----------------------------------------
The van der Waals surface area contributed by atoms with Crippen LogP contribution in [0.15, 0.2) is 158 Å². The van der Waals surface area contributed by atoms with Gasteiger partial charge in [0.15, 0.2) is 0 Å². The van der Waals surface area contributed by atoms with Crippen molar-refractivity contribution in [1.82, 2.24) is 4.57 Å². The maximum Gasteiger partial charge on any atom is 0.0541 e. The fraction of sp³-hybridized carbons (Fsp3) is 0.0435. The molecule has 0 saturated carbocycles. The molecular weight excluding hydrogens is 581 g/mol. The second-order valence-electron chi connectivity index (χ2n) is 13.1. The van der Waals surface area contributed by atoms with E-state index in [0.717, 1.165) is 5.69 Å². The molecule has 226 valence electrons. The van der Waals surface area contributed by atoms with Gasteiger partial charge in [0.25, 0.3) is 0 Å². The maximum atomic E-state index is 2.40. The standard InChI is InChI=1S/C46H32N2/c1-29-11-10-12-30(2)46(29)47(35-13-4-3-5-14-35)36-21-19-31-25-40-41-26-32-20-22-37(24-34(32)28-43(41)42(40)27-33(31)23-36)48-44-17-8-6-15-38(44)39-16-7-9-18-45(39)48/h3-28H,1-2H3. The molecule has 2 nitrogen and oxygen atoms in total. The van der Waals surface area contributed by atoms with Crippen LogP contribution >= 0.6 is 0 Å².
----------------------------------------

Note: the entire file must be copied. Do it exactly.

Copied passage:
The van der Waals surface area contributed by atoms with Crippen LogP contribution in [0.15, 0.2) is 158 Å². The van der Waals surface area contributed by atoms with Gasteiger partial charge in [0.15, 0.2) is 0 Å². The van der Waals surface area contributed by atoms with Crippen molar-refractivity contribution in [1.82, 2.24) is 4.57 Å². The maximum Gasteiger partial charge on any atom is 0.0541 e. The fraction of sp³-hybridized carbons (Fsp3) is 0.0435. The molecule has 0 saturated carbocycles. The molecular weight excluding hydrogens is 581 g/mol. The second-order valence-electron chi connectivity index (χ2n) is 13.1. The van der Waals surface area contributed by atoms with E-state index in [0.717, 1.165) is 5.69 Å². The molecule has 226 valence electrons. The van der Waals surface area contributed by atoms with Gasteiger partial charge in [0.25, 0.3) is 0 Å². The maximum atomic E-state index is 2.40. The standard InChI is InChI=1S/C46H32N2/c1-29-11-10-12-30(2)46(29)47(35-13-4-3-5-14-35)36-21-19-31-25-40-41-26-32-20-22-37(24-34(32)28-43(41)42(40)27-33(31)23-36)48-44-17-8-6-15-38(44)39-16-7-9-18-45(39)48/h3-28H,1-2H3. The molecule has 2 nitrogen and oxygen atoms in total. The van der Waals surface area contributed by atoms with Crippen LogP contribution >= 0.6 is 0 Å².